We have to talk….!
by Diana Daffner
Author, Tantric Sex for Busy Couples: How to Deepen Your Passion in Just Ten Minutes a Day
There’s a popular cliché about being able to recognize married couples at a restaurant – they’re the ones not talking to each other! Two people sitting quietly, each preoccupied with their own thoughts. Well, you might say, of course spouses speak, and they do so frequently. How else could we handle the myriad tasks of living together? Yet many of us yearn for something more intimate than the logistical dialogs required to organize family outings, deal with illnesses, take the car to the repair shop or pick up a child after school.
We may remember how it was when we first met. We may remember how we hung on each other’s words, spent hours on the phone, listened with rapt attention to each other’s stories. At the beginning, we may have overflowed with things to share with each other. Each story, regardless of how many times we had told it before, was new to the listener.
When stories are told, an inner spirit within us is nourished, both as speaker and as listener. As listener, we absorb not just the content of the story, but also the enthusiasm or concern of the person telling it. When we listen closely to our beloved partner, we become aware of the non-verbal communication that comes with the story. Our shared experience of listening and being listened to makes us feel closer, more intimate, more drawn toward each other.
So, what happens as time goes by and we have heard all the stories, when even talking about our day at work seems like a huge effort, when we just want to come home and relax, when it feels as if there are no more stories?
What happens when the excitement of a new relationship simmers down, when we are no longer motivated by a desire to get to know this new person in our lives?
What happens is that we no longer have the mutual benefit that once enriched our being together. What happens is that this natural pathway toward intimate union becomes less available to us. The energy within our relationship and between our souls begins to diminish.
The spirit within us seeks to join us together, delights in the experience of lovers in love with each other! A flow of words from one to the other, and back again, can be an exciting dance of energy that opens our hearts and awakens our sexual interest.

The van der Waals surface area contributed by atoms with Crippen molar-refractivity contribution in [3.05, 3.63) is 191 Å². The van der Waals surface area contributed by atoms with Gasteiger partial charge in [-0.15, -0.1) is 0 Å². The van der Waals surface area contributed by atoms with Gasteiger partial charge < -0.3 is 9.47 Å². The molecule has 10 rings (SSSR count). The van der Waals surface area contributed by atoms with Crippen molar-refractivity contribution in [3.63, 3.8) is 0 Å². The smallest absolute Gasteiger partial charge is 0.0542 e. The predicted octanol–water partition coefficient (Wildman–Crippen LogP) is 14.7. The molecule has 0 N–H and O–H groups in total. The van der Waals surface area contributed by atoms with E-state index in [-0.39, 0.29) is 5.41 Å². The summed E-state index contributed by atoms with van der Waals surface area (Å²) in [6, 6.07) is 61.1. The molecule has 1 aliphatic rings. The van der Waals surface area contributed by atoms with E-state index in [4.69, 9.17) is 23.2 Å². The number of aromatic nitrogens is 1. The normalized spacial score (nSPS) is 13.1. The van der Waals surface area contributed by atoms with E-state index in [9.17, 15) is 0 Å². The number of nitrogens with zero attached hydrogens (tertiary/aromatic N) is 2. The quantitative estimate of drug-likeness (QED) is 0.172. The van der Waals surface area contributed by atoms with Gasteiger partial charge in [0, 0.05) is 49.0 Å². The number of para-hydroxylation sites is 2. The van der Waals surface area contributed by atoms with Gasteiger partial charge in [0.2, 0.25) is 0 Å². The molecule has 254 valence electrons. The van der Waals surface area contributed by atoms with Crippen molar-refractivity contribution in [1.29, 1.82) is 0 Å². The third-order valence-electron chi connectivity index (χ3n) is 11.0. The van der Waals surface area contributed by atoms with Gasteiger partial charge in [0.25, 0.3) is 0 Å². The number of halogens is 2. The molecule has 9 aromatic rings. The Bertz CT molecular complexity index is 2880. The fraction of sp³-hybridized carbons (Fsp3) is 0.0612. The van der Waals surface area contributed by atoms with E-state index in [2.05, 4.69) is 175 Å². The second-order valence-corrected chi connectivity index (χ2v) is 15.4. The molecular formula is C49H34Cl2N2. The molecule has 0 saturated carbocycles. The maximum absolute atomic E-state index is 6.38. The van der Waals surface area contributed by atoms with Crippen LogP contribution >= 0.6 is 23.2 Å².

Surprisingly, it is not always the content of the conversation that matters. In fact, sometimes content can distract us from the deeper loving presence that we desire. Here are some fun ways to communicate out loud and verbally without specific content:
+ Sit quietly for five minutes, gaze softly at one another and say your names back and forth to each other.
+ Speak to each other using gibberish – nonsense words that you make up. Try saying something like “Ummba gamani saysay nubanee!” A playful and silly reply might be, “Menocka du nuba su!” Experiment with expressing different emotions and feel the intimacy grow!
+ A Hakomi exercise called “Me, Me, Me” invites each person to tell a story about themselves using only the words “I” or “me.” Although the speaker feels as if he or she is telling a complete story (maybe even an important and oft-repeated story!) but only the words “I” or “me” are spoken allowed. The partner listening tries to understand what is being said, not by paying attention to the words, but by noticing what is significant about the speaker, appreciating who they are, what their attitude is, how they express themselves. The key here, as in all of these practices, is that the listener is engaged with the speaker, listening to the story-telling rather than the story-content. In this exercise, both people are nourished in the same way that new lovers are when they first begin to hear each other’s stories. Mutual attraction builds, creating a magnetic and authentic resonance between the two.
+ Pillow Talk: Invite your beloved to lay his or her head on your pillow, with your faces only inches apart. For the next five minutes, speak to each other only in present tense, describing whatever you notice in the current moment, whether it is pleasant or unpleasant. There are no replies to what is said, only each person taking a turn to make a statement about something being felt, noticed, touched, heard, smelled or seen. For example, you might say “I feel your knees touching mine,” or “I hear the clock ticking,” or “I see a smile on your face.” Your partner might say “My shoulder feels sore,” or “I’m having trouble breathing,” or “My stomach is growling.” Keep the “conversation” going, each of you taking turns making a statement. You can even repeat yourself if you notice nothing new. It is not the specific statements, but the shared experience of each of you being authentically present that begins to lure you together.
As the cliché goes, when someone says the dreaded words “We have to talk,” it signifies a dissatisfaction, an unhappiness, a problem. Before it gets to that point, consider inviting your partner to play one of these verbal games with you. Get undressed and speak gibberish, or tell a meaningful story using only “me” and “I.” Try adding the word “you.” Or lay naked, faces close together, and report to each other what your moment-by-moment experience is. Say your names back and forth to each other.
If you’ve been to an Intimacy Retreat or learned some Tantra Tai Chi, use the “Tantra Trilogy” of sex, heart and Bindi! Snuggle close together as you experience and name aloud each of these powerful centers of energy.
Notice how your bodies respond as the energy between you starts to heat up, as the space between you becomes charged with the dynamic presence of love.
Or … play one of these conversation games when you’re sitting at a restaurant, waiting to be served. No one will ever guess that you’re married!
© Diana Daffner
NEW Report: Having pet names for each other can enhance emotional closeness! (MSNBC News)